The only hitch here is that budget bills come with a special set of rules requiring that every piece of the legislation must relate to the budget, spending, taxes and the deficit. The rules also allow for an nearly unlimited number of amendments from either party. That process, known as a “vote-a-rama,” means leaders can schedule votes all day and all night and they can do so with little or no warning.

The whole process began Tuesday when Senate Majority Leader Mitch McConnell (R-Ky.) promised GOP senators that the only way to keep the health-care debate alive was to vote to start debate on the House-passed bill to unwind Obamacare.

Senators approved the motion to start debate, 51 to 50, after Sens. Lisa Murkowski (R-Alaska) and Susan Collins (R-Maine) joined all 48 Democrats in voting against the bill, forcing Pence to break the tie.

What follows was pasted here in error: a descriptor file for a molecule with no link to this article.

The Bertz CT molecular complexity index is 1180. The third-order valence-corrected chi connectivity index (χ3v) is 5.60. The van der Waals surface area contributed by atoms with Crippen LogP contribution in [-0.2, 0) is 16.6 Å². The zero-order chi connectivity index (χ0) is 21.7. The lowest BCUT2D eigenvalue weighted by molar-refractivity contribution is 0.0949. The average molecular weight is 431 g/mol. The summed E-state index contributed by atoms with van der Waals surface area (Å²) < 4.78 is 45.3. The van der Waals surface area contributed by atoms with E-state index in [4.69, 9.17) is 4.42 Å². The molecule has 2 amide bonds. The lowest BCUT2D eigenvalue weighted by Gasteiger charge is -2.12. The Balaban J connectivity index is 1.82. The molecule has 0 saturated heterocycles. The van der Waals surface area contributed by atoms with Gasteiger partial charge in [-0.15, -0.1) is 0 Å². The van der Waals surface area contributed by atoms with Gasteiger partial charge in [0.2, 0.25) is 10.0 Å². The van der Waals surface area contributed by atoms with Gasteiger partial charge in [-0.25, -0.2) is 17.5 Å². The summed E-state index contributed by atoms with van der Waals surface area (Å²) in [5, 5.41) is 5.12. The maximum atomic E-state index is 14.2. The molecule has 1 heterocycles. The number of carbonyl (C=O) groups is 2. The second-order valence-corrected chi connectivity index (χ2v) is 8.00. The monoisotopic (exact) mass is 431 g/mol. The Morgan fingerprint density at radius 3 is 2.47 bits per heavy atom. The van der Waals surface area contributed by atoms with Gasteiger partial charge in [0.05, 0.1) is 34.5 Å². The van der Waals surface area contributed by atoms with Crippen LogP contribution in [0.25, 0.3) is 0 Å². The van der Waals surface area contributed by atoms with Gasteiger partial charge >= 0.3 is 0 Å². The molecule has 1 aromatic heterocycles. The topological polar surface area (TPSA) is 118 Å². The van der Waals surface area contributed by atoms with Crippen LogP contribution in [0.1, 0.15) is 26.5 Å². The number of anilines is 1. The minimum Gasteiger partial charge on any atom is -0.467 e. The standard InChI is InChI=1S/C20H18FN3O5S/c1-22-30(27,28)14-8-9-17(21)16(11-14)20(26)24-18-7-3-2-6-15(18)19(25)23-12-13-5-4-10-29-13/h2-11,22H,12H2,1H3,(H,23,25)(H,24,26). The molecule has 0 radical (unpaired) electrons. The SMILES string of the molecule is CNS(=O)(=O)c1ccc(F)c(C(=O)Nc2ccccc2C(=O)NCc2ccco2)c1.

Now that debate has started, McConnell’s goal is to keep Republicans focused on passing a “skinny repeal” that would gut the ACA’s individual and employer mandates and roll back at least one of the ACA taxes that Republicans revile. McConnell and his deputies are betting that it will be hard for GOP senators to oppose those basic concepts. If that passes, Republicans are expected to move on to negotiate a broader health-care plan with the House.

Republicans and Democrats can each spend 10 hours debating the bill before the vote-a-rama starts. It may not seem like a lot of time, but the countdown clock stops every time they vote and often when they take time out to debate an early amendment. That unpredictable schedule means the whole process could drag out for days.

2. Can the Senate leadership strategy work?